I research and teach at the intersection of race, psychology, and law. I’m an experimental social psychologist by training (I also have a law degree), and I research how people perceive and categorize individuals and situations — particularly identities and situations involving racial stereotyping, prejudice, and discrimination. My projects include investigating how the law defines race and its relationship, or lack thereof, to the psychology of how people process racial cues (e.g., ancestry, appearance, self-identification). I also have a project on how social psychological theories about differences in perceptions of discrimination affect the decisions of judges from different social-identity groups — for example, male versus female judges — in real discrimination cases. Fundamentally, I’m interested in how social psychology can check, validate, and/or correct the assumptions that the law and legal professionals make about human behavior and cognition.
My interest in psychology came first, and I declared my major in psychology as a first-semester freshman in college. In my sophomore year, I began work on a project investigating whether or not hate crime laws reflected lay understandings of hate crimes. That work became my senior research project. I also did a summer research fellowship at the American Bar Foundation, a sociolegal research organization, where I worked with JD/PhD social psychologist Shari Diamond on a project involving jury decision-making. It was during that summer that Diamond encouraged me to consider a joint-degree program because of my interest in law and policy. I was admitted to the JD/PhD program at Northwestern, and I felt that I couldn’t turn down the opportunity.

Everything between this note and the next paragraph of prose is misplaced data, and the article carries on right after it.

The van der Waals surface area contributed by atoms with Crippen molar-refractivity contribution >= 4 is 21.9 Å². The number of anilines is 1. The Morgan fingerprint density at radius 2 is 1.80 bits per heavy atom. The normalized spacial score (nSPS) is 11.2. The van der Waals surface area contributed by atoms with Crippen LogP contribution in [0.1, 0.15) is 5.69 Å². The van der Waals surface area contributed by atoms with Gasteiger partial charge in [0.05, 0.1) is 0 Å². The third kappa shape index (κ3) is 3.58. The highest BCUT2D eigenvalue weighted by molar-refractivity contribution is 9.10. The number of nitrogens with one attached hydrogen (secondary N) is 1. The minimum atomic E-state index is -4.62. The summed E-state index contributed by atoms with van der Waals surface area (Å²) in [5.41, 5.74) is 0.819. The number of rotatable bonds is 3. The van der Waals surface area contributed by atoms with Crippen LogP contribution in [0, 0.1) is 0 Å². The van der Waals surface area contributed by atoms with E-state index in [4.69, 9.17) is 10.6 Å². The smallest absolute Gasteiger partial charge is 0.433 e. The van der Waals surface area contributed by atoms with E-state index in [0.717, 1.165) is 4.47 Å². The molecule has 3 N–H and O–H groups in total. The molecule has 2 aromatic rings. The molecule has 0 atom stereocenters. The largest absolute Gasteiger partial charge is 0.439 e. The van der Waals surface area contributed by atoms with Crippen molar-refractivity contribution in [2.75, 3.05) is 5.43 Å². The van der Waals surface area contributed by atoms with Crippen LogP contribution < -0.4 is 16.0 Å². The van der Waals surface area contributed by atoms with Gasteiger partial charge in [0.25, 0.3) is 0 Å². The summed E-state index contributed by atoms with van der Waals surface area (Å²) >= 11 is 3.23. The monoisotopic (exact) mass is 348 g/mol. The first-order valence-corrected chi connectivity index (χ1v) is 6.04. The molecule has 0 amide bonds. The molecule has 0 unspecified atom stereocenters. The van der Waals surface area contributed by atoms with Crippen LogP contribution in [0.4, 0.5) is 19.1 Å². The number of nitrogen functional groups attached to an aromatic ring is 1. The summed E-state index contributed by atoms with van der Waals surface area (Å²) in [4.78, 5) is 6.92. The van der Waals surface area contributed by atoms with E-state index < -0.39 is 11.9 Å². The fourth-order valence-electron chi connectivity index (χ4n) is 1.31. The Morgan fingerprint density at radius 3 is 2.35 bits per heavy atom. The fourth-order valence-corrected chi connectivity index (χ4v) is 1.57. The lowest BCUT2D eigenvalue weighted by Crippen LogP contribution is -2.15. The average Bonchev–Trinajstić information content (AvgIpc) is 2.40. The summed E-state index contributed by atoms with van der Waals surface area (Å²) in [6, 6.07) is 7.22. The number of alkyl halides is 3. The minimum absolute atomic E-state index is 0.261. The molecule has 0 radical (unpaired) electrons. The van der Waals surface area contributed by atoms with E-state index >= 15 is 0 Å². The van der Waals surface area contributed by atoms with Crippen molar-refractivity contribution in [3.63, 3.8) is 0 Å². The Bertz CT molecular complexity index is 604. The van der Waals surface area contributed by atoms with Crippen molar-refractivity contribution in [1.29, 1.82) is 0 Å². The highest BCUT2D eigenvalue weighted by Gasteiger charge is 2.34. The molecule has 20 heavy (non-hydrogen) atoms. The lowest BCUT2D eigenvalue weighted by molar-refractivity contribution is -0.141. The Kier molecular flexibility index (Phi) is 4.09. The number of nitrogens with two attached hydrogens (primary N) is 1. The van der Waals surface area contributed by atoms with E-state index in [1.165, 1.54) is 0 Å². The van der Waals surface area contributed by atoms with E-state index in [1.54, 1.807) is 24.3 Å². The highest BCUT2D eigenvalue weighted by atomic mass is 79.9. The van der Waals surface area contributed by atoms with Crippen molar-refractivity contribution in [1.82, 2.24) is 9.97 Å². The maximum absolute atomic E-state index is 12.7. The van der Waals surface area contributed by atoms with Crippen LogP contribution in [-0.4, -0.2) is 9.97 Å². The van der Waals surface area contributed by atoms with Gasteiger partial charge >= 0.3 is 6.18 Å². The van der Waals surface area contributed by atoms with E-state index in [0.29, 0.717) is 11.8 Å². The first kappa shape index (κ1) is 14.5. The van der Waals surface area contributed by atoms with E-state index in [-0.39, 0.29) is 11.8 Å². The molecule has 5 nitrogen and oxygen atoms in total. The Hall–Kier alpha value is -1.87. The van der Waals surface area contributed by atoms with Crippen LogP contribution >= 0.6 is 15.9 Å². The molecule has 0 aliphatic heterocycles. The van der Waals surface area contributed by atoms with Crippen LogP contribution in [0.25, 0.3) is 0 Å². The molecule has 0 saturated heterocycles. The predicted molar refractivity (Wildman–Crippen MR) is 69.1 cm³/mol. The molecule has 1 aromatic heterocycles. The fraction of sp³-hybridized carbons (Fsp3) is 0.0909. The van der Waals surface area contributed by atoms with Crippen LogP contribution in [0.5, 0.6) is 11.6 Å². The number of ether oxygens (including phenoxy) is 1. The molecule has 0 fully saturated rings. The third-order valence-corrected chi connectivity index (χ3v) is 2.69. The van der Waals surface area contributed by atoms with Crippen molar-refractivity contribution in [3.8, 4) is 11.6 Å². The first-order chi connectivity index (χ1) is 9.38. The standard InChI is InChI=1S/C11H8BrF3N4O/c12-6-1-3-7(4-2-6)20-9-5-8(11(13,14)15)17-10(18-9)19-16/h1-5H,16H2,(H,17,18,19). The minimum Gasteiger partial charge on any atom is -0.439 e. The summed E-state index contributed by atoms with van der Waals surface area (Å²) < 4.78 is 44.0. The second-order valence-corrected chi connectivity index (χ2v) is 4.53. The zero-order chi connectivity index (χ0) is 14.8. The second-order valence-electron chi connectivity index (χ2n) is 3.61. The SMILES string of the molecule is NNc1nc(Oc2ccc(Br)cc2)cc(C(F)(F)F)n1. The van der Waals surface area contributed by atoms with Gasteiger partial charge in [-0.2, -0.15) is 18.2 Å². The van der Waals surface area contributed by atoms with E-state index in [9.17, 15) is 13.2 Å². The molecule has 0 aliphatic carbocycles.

When I applied for work in my last year of graduate school, I applied to both psychology and law positions, and I chose a fellowship at the Duke University School of Law. I spent 2 years at Duke, and in my second year I again applied for jobs, this time seeking tenure-track positions in psychology departments and law schools. I wasn’t sure how competitive I would be on either market. I was not successful on the psychology market, but I did extremely well on the law school market — so here I am in a tenure-track position in a law school, and it has proven to be a very good fit.
One challenge of being outside of a psychology department is that most, if not all, of my colleagues do not share my methodological orientation. That adds a challenge to presenting work because it becomes a translational exercise that wouldn’t be required in a psychology department. Sometimes my colleagues will question or challenge my basic methodological orientation in ways that I wouldn’t encounter in a psychology department.
Another drawback is the lack of infrastructure to support experimental research. Law schools are not full of experimentalists who are accustomed to having labs, research assistants, and graduate students, so the logistics of research can be more challenging. It requires more creativity, a supportive administration, and possibly more initiative to acquire outside funding.
But I have really come to appreciate the interdisciplinary nature of my position at a law school. I can publish in psychology journals, law reviews, and law and policy journals. I can do experimental work. I teach law, but I can bring psychology in where it’s relevant. In addition, I’m exposed to a lot of interesting work done from a variety of perspectives and grounded in areas of law and social science that I would not be exposed to otherwise.